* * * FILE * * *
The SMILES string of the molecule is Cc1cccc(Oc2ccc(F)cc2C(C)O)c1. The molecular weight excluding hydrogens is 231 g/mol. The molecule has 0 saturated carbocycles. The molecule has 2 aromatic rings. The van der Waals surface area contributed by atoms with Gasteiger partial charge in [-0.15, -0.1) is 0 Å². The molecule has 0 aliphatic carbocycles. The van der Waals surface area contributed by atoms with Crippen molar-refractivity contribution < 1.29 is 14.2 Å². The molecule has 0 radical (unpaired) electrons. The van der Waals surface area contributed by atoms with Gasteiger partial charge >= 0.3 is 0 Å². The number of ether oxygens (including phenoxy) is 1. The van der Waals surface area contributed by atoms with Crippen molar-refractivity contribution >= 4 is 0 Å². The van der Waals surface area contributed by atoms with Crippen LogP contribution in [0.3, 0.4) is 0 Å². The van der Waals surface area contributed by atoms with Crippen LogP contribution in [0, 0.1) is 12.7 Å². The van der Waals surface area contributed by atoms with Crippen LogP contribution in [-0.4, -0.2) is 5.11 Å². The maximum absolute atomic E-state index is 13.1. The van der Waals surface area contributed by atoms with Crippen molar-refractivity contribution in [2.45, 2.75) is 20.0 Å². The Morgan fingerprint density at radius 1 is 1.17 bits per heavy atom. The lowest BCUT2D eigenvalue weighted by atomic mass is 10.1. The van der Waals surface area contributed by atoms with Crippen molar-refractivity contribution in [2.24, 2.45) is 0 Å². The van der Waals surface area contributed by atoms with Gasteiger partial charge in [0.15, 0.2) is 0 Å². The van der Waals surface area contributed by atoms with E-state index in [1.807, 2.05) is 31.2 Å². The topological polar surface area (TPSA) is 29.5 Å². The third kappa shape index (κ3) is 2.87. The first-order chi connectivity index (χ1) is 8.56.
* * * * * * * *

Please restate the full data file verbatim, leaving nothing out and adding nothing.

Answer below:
The SMILES string of the molecule is Cc1cccc(Oc2ccc(F)cc2C(C)O)c1. The molecular weight excluding hydrogens is 231 g/mol. The molecule has 0 saturated carbocycles. The molecule has 2 aromatic rings. The van der Waals surface area contributed by atoms with Gasteiger partial charge in [-0.15, -0.1) is 0 Å². The molecule has 0 aliphatic carbocycles. The van der Waals surface area contributed by atoms with Crippen molar-refractivity contribution < 1.29 is 14.2 Å². The molecule has 0 radical (unpaired) electrons. The van der Waals surface area contributed by atoms with Gasteiger partial charge >= 0.3 is 0 Å². The number of ether oxygens (including phenoxy) is 1. The van der Waals surface area contributed by atoms with Crippen molar-refractivity contribution >= 4 is 0 Å². The van der Waals surface area contributed by atoms with Crippen LogP contribution in [0.3, 0.4) is 0 Å². The van der Waals surface area contributed by atoms with Crippen LogP contribution in [0, 0.1) is 12.7 Å². The van der Waals surface area contributed by atoms with Crippen LogP contribution in [-0.4, -0.2) is 5.11 Å². The maximum absolute atomic E-state index is 13.1. The van der Waals surface area contributed by atoms with Crippen molar-refractivity contribution in [2.45, 2.75) is 20.0 Å². The Morgan fingerprint density at radius 1 is 1.17 bits per heavy atom. The lowest BCUT2D eigenvalue weighted by atomic mass is 10.1. The van der Waals surface area contributed by atoms with Crippen molar-refractivity contribution in [2.24, 2.45) is 0 Å². The van der Waals surface area contributed by atoms with Gasteiger partial charge in [0.15, 0.2) is 0 Å². The van der Waals surface area contributed by atoms with E-state index in [1.807, 2.05) is 31.2 Å². The topological polar surface area (TPSA) is 29.5 Å². The third kappa shape index (κ3) is 2.87. The first-order chi connectivity index (χ1) is 8.56.